EPA finds issues with North Tipp waste water treatment plant

Photo from Google Maps

The Environmental Protection Agency has visited a waste water treatment plant in North Tipp in the wake of complaints from a local angling club.

It follows ongoing problems with the plant at Ballycommon with raw sewerage apparently discharging directly into the Nenagh River.

Efforts by both Uisce Éireann and Tipperary County Council to resolve the issue were unsuccessful.

Secretary of the Ormond Anglers Association Joe O’Donoghue says the treatment plant is simply not fit for purpose which forced them to ask the EPA to intervene.

“It’s doing untold damage to the river – to the ecosystem of the river. It’s very noticeable at the moment the fly life there in the evenings – you’d have clouds of Olives and Sedge’s that fishermen would know all about – they’re not there anymore. You go up above the town there’s still loads of them up there but down in that particular area for some reason they’re gone and probably it’s the damage that’s being done to the ecosystem of the river by this sewerage plant. You can’t measure it – you don’t realise it until its gone and the damage is done.”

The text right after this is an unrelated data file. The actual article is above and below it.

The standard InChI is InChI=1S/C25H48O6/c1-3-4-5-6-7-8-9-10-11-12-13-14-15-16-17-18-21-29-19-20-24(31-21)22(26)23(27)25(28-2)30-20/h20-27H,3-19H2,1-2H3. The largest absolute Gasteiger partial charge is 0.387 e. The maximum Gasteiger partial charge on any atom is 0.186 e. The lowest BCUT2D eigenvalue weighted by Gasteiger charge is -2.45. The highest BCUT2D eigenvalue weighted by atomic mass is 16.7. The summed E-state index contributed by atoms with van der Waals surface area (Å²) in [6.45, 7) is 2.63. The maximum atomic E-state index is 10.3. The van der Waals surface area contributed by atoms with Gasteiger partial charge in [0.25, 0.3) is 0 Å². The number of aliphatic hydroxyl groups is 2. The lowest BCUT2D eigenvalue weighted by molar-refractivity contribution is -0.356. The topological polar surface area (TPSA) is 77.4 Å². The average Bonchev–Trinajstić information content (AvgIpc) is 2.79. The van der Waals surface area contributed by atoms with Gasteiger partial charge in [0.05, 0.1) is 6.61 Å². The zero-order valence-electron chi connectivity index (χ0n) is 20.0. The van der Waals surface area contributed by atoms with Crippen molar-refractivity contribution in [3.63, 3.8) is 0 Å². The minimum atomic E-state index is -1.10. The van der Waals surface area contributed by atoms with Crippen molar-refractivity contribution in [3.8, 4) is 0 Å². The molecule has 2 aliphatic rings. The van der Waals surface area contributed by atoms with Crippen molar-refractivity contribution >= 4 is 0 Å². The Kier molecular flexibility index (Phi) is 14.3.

Following the EPA inspection Uisce Éireann have been instructed to close the runoff pipe into the Nenagh River.

Joe O’Donoghue says the plant cannot cope with the number of houses in the area.

He told Tipp FM that the Ballycommon Waste Water Treatment Plant definitely doesn’t do what it says on the tin.

“It doesn’t treat anything. In Ballycommon it’s a tank in the ground to which effluent flows in. The only thing happens there is there’s air blown into it causing it to bubble but there’s no treatment. It’s a holding tank, that’s all it is.

“This has been going on for a long time the more houses that’s built down there. Unfortunately last year we had to object to houses being built which is not what anyone would like to do at this particular time with such a scarcity of houses. But it was the only lever we had and we did object to 17 or 18 houses being built there because we knew this plant just simply couldn’t cope with it.”